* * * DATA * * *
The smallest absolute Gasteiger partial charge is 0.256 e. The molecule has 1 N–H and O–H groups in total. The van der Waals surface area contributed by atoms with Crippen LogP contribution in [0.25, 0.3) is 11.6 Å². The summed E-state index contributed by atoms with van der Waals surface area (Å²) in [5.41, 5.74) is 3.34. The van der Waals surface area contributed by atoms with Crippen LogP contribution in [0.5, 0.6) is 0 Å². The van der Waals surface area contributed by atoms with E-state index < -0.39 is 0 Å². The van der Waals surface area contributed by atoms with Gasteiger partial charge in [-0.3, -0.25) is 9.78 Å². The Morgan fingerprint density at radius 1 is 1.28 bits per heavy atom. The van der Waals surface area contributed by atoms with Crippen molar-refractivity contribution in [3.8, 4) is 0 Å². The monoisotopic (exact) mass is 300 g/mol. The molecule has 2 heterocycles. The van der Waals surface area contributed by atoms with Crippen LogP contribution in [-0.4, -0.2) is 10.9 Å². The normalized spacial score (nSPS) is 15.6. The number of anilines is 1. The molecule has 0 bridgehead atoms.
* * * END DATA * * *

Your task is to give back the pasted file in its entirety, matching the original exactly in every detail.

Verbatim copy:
The smallest absolute Gasteiger partial charge is 0.256 e. The molecule has 1 N–H and O–H groups in total. The van der Waals surface area contributed by atoms with Crippen LogP contribution in [0.25, 0.3) is 11.6 Å². The summed E-state index contributed by atoms with van der Waals surface area (Å²) in [5.41, 5.74) is 3.34. The van der Waals surface area contributed by atoms with Crippen LogP contribution in [0.5, 0.6) is 0 Å². The van der Waals surface area contributed by atoms with E-state index < -0.39 is 0 Å². The van der Waals surface area contributed by atoms with Gasteiger partial charge in [-0.3, -0.25) is 9.78 Å². The Morgan fingerprint density at radius 1 is 1.28 bits per heavy atom. The van der Waals surface area contributed by atoms with Crippen molar-refractivity contribution in [3.8, 4) is 0 Å². The monoisotopic (exact) mass is 300 g/mol. The molecule has 2 heterocycles. The van der Waals surface area contributed by atoms with Crippen LogP contribution in [-0.4, -0.2) is 10.9 Å². The normalized spacial score (nSPS) is 15.6. The number of anilines is 1. The molecule has 0 bridgehead atoms.